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Court Reporting

We live in a world of "he said, she said." Undoubtedly you have been in an argument with someone only to find that your words have been distorted, misquoted, or misunderstood. Humans have a natural knack for selective remembering, and consequently, this creates even more problems, more arguments, and more distortions. But in the legal world, there is much less room for inaccuracy. Court reporting essentially ensures that what "he" said was actually said.

What is court reporting?
There are two basic fields of court reporting (stenography and voice recording), but they achieve the same purpose. As a court reporter, your job is to document everything that takes place within the courtroom. Often, attorneys, judges, clients, and the public need to refer to earlier statements, evidence, or testimony. Your official record allows them to do this.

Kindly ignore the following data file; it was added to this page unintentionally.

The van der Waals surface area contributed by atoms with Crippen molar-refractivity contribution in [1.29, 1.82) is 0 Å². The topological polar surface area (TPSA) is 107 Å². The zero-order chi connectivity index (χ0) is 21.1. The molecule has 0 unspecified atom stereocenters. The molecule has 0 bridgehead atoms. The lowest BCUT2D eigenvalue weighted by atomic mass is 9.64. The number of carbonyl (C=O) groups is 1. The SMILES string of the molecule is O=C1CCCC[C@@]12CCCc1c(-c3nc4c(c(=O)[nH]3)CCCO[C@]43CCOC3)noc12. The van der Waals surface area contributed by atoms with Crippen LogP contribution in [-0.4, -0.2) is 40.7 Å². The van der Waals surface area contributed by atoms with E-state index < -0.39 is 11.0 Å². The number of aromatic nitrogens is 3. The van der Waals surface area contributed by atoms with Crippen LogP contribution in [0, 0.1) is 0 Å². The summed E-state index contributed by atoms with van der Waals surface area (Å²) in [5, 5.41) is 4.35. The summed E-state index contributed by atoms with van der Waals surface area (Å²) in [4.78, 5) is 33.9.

Stenography
In this field of court reporting, you type out everything that is said. You must master the specific shorthand that they use in this field. It usually takes about 3 years to become certified in this field.

Voice recording
Using voice recognition software, you speak into a microphone copying everything that is said or done in the courtroom. In many cases, you will go back and manually transcribe everything and check for accuracy. Certification in this field takes less than a year.

Overburdened justice system
Trials take weeks. Companies feud daily. Crimes happen all the time. What all this means is that demand for court reporting is pretty high. The good news is that you will rarely suffer from boredom. And the pay isn't shabby either. According to the U.S. Department of Labor, the median salary is $42,000.

Publish date: February 10, 2011